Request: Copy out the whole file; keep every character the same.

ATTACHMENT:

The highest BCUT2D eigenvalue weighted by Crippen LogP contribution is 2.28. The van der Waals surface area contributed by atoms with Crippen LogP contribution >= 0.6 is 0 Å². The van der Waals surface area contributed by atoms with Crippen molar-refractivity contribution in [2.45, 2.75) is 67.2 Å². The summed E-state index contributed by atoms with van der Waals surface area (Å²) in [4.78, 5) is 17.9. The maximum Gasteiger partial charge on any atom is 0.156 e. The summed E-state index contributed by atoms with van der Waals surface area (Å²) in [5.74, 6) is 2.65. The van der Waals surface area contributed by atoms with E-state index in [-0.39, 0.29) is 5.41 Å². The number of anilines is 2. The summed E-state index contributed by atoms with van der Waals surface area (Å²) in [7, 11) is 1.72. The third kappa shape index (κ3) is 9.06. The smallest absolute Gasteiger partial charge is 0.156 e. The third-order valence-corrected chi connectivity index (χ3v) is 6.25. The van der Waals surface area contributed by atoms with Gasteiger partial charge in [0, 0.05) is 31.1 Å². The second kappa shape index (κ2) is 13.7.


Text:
The highest BCUT2D eigenvalue weighted by Crippen LogP contribution is 2.28. The van der Waals surface area contributed by atoms with Crippen LogP contribution >= 0.6 is 0 Å². The van der Waals surface area contributed by atoms with Crippen molar-refractivity contribution in [2.45, 2.75) is 67.2 Å². The summed E-state index contributed by atoms with van der Waals surface area (Å²) in [4.78, 5) is 17.9. The maximum Gasteiger partial charge on any atom is 0.156 e. The summed E-state index contributed by atoms with van der Waals surface area (Å²) in [5.74, 6) is 2.65. The van der Waals surface area contributed by atoms with E-state index in [-0.39, 0.29) is 5.41 Å². The number of anilines is 2. The summed E-state index contributed by atoms with van der Waals surface area (Å²) in [7, 11) is 1.72. The third kappa shape index (κ3) is 9.06. The smallest absolute Gasteiger partial charge is 0.156 e. The third-order valence-corrected chi connectivity index (χ3v) is 6.25. The van der Waals surface area contributed by atoms with Gasteiger partial charge in [0, 0.05) is 31.1 Å². The second kappa shape index (κ2) is 13.7.